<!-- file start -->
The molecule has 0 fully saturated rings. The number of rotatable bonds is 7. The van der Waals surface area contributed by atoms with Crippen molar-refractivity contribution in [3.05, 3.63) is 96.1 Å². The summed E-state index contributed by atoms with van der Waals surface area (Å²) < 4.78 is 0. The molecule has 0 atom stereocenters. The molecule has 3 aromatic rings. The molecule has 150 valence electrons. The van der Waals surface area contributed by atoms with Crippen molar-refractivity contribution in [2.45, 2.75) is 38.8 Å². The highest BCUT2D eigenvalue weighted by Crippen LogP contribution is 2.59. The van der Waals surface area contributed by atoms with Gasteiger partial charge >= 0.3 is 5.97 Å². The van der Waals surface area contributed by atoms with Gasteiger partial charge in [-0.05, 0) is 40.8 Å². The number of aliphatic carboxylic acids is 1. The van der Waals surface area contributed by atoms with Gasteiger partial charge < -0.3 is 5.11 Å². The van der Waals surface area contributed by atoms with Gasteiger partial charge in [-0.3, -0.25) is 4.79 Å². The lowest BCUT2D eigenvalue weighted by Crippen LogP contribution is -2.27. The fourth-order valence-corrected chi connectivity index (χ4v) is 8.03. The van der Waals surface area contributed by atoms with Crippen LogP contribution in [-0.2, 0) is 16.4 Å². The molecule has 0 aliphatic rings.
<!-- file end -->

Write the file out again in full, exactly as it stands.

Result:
The molecule has 0 fully saturated rings. The number of rotatable bonds is 7. The van der Waals surface area contributed by atoms with Crippen molar-refractivity contribution in [3.05, 3.63) is 96.1 Å². The summed E-state index contributed by atoms with van der Waals surface area (Å²) < 4.78 is 0. The molecule has 0 atom stereocenters. The molecule has 3 aromatic rings. The molecule has 150 valence electrons. The van der Waals surface area contributed by atoms with Crippen molar-refractivity contribution in [2.45, 2.75) is 38.8 Å². The highest BCUT2D eigenvalue weighted by Crippen LogP contribution is 2.59. The van der Waals surface area contributed by atoms with Gasteiger partial charge >= 0.3 is 5.97 Å². The van der Waals surface area contributed by atoms with Gasteiger partial charge in [-0.05, 0) is 40.8 Å². The number of aliphatic carboxylic acids is 1. The van der Waals surface area contributed by atoms with Gasteiger partial charge < -0.3 is 5.11 Å². The van der Waals surface area contributed by atoms with Gasteiger partial charge in [-0.3, -0.25) is 4.79 Å². The lowest BCUT2D eigenvalue weighted by Crippen LogP contribution is -2.27. The fourth-order valence-corrected chi connectivity index (χ4v) is 8.03. The van der Waals surface area contributed by atoms with Crippen LogP contribution in [-0.2, 0) is 16.4 Å². The molecule has 0 aliphatic rings.